Richard Bath: The BBC licence fee? It pays for a bunch of Crooks

When there was a huge outcry over the vast amounts paid to BBC football presenters – especially to Alan Hansen – one of the justifications provided for their excessive pay was the searing insight which could only be provided by the serried ranks of ex-pros. For anyone who has ever struggled to reconcile that argument with the turgid clichés pumped out each week by Shearer, Lawrenson and Co, this week’s scribblings by Garth Crooks, right, were proof positive that heading a ball for a living doesn’t always sharpen the critical faculties.

I refer to Crooks’ team of Euro 2012, one of the most ridiculous, one-eyed space-fillers ever to appear in print. Or, more specifically, the fact that he had two Englishmen – Steven Gerrard and Glen Johnson – in his team of the tournament, and would have included Ashley Cole had the Chelsea defender not missed a penalty.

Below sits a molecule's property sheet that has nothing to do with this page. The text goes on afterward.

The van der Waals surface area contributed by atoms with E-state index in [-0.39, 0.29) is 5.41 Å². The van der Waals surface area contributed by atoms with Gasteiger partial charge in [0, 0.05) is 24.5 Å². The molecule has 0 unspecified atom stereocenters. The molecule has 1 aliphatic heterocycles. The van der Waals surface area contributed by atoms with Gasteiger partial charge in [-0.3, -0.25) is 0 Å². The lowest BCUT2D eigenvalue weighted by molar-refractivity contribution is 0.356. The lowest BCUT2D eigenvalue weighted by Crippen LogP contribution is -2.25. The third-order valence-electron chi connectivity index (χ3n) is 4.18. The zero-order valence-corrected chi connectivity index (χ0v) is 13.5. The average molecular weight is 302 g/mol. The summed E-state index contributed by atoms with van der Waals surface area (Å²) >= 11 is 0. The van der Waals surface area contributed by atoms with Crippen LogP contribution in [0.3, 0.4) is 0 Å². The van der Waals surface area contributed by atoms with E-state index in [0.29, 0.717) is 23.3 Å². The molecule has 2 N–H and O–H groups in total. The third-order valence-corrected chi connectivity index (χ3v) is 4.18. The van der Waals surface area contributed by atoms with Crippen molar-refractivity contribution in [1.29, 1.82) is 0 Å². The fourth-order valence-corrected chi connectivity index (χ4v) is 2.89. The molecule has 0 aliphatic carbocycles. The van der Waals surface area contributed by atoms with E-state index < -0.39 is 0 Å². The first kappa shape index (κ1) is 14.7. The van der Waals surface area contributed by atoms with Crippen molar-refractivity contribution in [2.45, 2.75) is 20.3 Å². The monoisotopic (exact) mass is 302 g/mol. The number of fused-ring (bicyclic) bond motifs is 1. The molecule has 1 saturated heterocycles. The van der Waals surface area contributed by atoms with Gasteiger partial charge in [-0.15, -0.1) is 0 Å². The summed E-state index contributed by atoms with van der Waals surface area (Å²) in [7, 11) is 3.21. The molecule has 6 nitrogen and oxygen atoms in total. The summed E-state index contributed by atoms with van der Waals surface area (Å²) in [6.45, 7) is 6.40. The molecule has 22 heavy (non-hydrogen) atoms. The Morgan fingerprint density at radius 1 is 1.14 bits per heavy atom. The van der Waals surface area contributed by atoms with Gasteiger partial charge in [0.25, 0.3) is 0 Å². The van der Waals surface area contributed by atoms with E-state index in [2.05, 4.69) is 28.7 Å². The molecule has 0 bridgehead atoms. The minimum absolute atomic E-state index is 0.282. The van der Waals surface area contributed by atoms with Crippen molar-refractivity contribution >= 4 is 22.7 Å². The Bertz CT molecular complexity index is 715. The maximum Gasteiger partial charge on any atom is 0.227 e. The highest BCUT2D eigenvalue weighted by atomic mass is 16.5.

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Nor is it just the absurdity of the Englishmen whom Crooks has included which grates, but who he left out. There’s no Ronaldo – arguably the single most impressive player in the tournament – Fabio Coentrao, Nani, Philipp Lahm, Luca Modric, Mario Mandzukic, Sebastian Schweinsteiger or Xabi Alonso. There is, however, room for Mario Balotelli, who plays in the English Premier League, but who, with the notable exception of a dazzling semi-final appearance against Germany, was as ordinary as he was petulant.

And that’s without even starting on the fact that Crooks chose a central defender whose team conceded as many goals as all three of the other semi-finalists put together, or that he selected a goalkeeper who had fewer saves to make per game than any other ’keeper in the tournament.

Compared to ITV, for whom current managers such as Jurgen Klinsmann and Roberto Martinez provided some genuinely interesting insight, the BBC were shockingly off the pace. It’s time they started treating well-paid pundits on the basis of what comes out of their mouth rather than how many medals they have in the attic.